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To the best of my knowledge this catapult project is different from any others you may have heard about.  For a historically defined machine of this class and size, the one you see below is the most comprehensively tested, powerful, long-ranged, and accurate shooting ballista made since ancient times.  No brag, just fact.* Her name is Firefly. This blog is a journal of how she came to be. 

Capture XXA

Click for video: 000142 (2)       Click for another vid:  00017(1)

The impressive work of the Pumpkin Chunkers may seem like an obvious counter to this bold claim.  However,  they are working with an unlimited class of machine that is not concerned with matters of historical fidelity.  This journal details the day to day efforts it took to make a formidable, Fourth Century Roman ballista that did not stray outside the dimensional constraints of the artifacts it is based on.

Like any modern catapult reconstruction, Firefly is not a perfect duplication of the original machine.  Which is hardly possible as there are no intact ancient catapults,  just rusty old bits and pieces, and a few original texts that are inadequate in explaining how these machines achieved their reputedly high performance.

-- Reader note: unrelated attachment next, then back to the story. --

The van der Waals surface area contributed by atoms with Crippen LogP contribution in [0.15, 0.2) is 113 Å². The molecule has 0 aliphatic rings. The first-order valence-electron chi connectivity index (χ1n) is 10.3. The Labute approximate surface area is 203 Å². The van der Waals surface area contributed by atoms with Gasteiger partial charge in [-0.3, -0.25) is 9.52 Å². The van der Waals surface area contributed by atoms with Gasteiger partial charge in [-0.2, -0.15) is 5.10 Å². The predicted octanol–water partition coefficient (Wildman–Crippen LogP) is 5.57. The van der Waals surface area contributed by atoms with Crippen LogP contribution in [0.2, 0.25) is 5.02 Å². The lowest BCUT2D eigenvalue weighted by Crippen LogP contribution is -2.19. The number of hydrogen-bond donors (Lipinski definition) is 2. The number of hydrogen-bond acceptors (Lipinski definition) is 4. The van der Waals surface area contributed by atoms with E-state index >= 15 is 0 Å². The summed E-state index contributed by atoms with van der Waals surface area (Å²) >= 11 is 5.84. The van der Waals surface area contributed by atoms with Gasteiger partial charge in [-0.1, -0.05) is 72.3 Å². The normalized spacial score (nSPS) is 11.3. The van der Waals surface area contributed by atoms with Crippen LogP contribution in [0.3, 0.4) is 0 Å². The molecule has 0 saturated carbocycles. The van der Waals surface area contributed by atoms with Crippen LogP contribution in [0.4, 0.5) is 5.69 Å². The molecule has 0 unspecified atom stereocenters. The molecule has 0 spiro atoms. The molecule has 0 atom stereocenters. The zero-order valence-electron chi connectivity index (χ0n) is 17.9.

Firefly is in a ongoing state of testing and refinement. Many of you with a bent towards reenactment will no doubt find areas where she is not particularly convincing.  That is to be expected as Firefly is not a machine built primarily for display purposes.  As much as anything, she should be considerd a “proof of concept” shooting machine.  A historical test bed, if you will.   Perhaps polished a little more than is strictly necessary, but that’s a personal issue……

A word about my sometimes flippant tone — I’ve only got so much happy in me for this kind of trial and error marathon.  I find a certain amount of glibness necessary to keep buoyant after so many setbacks. Hopefully it doesn’t belie too much of the actual work.

And with that, here is the continuing saga of Firefly and our new machine, Phoenix…..

Nick Watts,  September 2015

 

* Believe it or not,  I really would appreciate it if someone would refute this claim.  Numbers, please.  Comments section is open.